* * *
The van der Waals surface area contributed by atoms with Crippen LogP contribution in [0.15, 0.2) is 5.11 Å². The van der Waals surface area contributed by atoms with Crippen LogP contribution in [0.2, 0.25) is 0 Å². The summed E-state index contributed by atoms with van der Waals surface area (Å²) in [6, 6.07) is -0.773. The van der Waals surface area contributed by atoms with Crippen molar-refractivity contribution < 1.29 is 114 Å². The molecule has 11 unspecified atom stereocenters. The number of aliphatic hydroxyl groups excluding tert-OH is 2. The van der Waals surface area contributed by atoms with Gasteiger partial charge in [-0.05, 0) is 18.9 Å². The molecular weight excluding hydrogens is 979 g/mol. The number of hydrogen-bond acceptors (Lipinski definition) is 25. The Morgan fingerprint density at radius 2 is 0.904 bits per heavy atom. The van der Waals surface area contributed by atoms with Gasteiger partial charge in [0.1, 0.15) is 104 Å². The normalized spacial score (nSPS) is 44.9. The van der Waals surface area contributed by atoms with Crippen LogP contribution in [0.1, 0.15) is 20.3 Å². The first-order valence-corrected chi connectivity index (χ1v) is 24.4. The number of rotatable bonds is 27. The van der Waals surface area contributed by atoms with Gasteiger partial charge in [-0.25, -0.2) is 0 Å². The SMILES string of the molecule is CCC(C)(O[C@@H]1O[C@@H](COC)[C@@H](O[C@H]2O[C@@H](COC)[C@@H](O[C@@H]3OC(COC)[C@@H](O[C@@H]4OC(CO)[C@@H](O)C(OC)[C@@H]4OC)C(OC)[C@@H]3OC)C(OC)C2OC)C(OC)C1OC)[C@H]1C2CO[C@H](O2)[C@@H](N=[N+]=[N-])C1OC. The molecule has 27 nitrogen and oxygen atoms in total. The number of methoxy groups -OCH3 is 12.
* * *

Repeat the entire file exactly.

The van der Waals surface area contributed by atoms with Crippen LogP contribution in [0.15, 0.2) is 5.11 Å². The van der Waals surface area contributed by atoms with Crippen LogP contribution in [0.2, 0.25) is 0 Å². The summed E-state index contributed by atoms with van der Waals surface area (Å²) in [6, 6.07) is -0.773. The van der Waals surface area contributed by atoms with Crippen molar-refractivity contribution < 1.29 is 114 Å². The molecule has 11 unspecified atom stereocenters. The number of aliphatic hydroxyl groups excluding tert-OH is 2. The van der Waals surface area contributed by atoms with Gasteiger partial charge in [-0.05, 0) is 18.9 Å². The molecular weight excluding hydrogens is 979 g/mol. The number of hydrogen-bond acceptors (Lipinski definition) is 25. The Morgan fingerprint density at radius 2 is 0.904 bits per heavy atom. The van der Waals surface area contributed by atoms with Gasteiger partial charge in [0.1, 0.15) is 104 Å². The normalized spacial score (nSPS) is 44.9. The van der Waals surface area contributed by atoms with Crippen LogP contribution in [0.1, 0.15) is 20.3 Å². The first-order valence-corrected chi connectivity index (χ1v) is 24.4. The number of rotatable bonds is 27. The van der Waals surface area contributed by atoms with Gasteiger partial charge in [-0.25, -0.2) is 0 Å². The SMILES string of the molecule is CCC(C)(O[C@@H]1O[C@@H](COC)[C@@H](O[C@H]2O[C@@H](COC)[C@@H](O[C@@H]3OC(COC)[C@@H](O[C@@H]4OC(CO)[C@@H](O)C(OC)[C@@H]4OC)C(OC)[C@@H]3OC)C(OC)C2OC)C(OC)C1OC)[C@H]1C2CO[C@H](O2)[C@@H](N=[N+]=[N-])C1OC. The molecule has 27 nitrogen and oxygen atoms in total. The number of methoxy groups -OCH3 is 12.